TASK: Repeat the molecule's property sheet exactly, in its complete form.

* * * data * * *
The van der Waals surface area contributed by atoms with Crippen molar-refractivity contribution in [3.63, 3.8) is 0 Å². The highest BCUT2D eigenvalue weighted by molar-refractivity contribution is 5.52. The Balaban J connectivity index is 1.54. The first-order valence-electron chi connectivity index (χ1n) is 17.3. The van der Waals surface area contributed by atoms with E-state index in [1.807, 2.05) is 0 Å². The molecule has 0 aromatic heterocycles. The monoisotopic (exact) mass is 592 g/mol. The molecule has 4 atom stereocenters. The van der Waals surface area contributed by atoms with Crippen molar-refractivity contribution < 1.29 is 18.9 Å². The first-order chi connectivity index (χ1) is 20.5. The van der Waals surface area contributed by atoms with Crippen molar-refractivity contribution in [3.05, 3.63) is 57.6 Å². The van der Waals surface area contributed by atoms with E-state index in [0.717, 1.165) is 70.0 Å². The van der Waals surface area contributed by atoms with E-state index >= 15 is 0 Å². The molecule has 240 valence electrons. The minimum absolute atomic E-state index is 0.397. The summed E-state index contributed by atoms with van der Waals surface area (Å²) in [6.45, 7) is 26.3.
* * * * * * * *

The van der Waals surface area contributed by atoms with Crippen molar-refractivity contribution in [3.63, 3.8) is 0 Å². The highest BCUT2D eigenvalue weighted by molar-refractivity contribution is 5.52. The Balaban J connectivity index is 1.54. The first-order valence-electron chi connectivity index (χ1n) is 17.3. The van der Waals surface area contributed by atoms with E-state index in [1.807, 2.05) is 0 Å². The molecule has 0 aromatic heterocycles. The monoisotopic (exact) mass is 592 g/mol. The molecule has 4 atom stereocenters. The van der Waals surface area contributed by atoms with Crippen molar-refractivity contribution < 1.29 is 18.9 Å². The first-order chi connectivity index (χ1) is 20.5. The van der Waals surface area contributed by atoms with Crippen molar-refractivity contribution in [3.05, 3.63) is 57.6 Å². The van der Waals surface area contributed by atoms with E-state index in [0.717, 1.165) is 70.0 Å². The van der Waals surface area contributed by atoms with E-state index >= 15 is 0 Å². The molecule has 240 valence electrons. The minimum absolute atomic E-state index is 0.397. The summed E-state index contributed by atoms with van der Waals surface area (Å²) in [6.45, 7) is 26.3.